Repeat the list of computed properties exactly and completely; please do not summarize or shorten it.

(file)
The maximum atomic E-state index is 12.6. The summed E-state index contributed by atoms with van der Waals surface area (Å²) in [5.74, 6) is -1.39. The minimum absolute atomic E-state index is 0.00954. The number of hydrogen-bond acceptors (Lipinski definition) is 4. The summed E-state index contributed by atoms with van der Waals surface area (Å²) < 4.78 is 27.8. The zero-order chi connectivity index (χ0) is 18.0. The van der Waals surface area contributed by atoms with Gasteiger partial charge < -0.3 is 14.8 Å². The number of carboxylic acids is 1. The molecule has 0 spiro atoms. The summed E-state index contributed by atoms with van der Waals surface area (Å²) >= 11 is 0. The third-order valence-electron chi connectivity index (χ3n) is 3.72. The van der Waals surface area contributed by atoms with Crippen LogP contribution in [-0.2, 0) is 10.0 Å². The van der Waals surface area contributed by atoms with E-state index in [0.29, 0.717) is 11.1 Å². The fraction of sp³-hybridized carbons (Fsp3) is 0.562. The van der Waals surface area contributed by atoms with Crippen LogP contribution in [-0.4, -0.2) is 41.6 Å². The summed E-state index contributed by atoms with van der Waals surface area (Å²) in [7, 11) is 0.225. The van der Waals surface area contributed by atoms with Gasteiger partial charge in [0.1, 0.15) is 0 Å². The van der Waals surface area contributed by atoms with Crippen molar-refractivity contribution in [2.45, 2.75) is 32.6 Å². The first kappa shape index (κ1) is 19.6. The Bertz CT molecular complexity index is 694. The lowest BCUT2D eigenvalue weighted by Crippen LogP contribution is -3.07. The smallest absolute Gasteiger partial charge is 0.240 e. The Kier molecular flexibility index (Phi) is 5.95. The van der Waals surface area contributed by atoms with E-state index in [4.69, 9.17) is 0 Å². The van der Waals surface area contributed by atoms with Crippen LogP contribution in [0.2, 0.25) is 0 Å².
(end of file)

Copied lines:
The maximum atomic E-state index is 12.6. The summed E-state index contributed by atoms with van der Waals surface area (Å²) in [5.74, 6) is -1.39. The minimum absolute atomic E-state index is 0.00954. The number of hydrogen-bond acceptors (Lipinski definition) is 4. The summed E-state index contributed by atoms with van der Waals surface area (Å²) < 4.78 is 27.8. The zero-order chi connectivity index (χ0) is 18.0. The van der Waals surface area contributed by atoms with Gasteiger partial charge < -0.3 is 14.8 Å². The number of carboxylic acids is 1. The molecule has 0 spiro atoms. The summed E-state index contributed by atoms with van der Waals surface area (Å²) >= 11 is 0. The third-order valence-electron chi connectivity index (χ3n) is 3.72. The van der Waals surface area contributed by atoms with Crippen LogP contribution in [-0.2, 0) is 10.0 Å². The van der Waals surface area contributed by atoms with E-state index in [0.29, 0.717) is 11.1 Å². The fraction of sp³-hybridized carbons (Fsp3) is 0.562. The van der Waals surface area contributed by atoms with Crippen LogP contribution in [-0.4, -0.2) is 41.6 Å². The summed E-state index contributed by atoms with van der Waals surface area (Å²) in [7, 11) is 0.225. The van der Waals surface area contributed by atoms with Gasteiger partial charge in [0.1, 0.15) is 0 Å². The van der Waals surface area contributed by atoms with Crippen molar-refractivity contribution in [2.45, 2.75) is 32.6 Å². The first kappa shape index (κ1) is 19.6. The Bertz CT molecular complexity index is 694. The lowest BCUT2D eigenvalue weighted by Crippen LogP contribution is -3.07. The smallest absolute Gasteiger partial charge is 0.240 e. The Kier molecular flexibility index (Phi) is 5.95. The van der Waals surface area contributed by atoms with E-state index in [4.69, 9.17) is 0 Å². The van der Waals surface area contributed by atoms with Crippen LogP contribution in [0.2, 0.25) is 0 Å².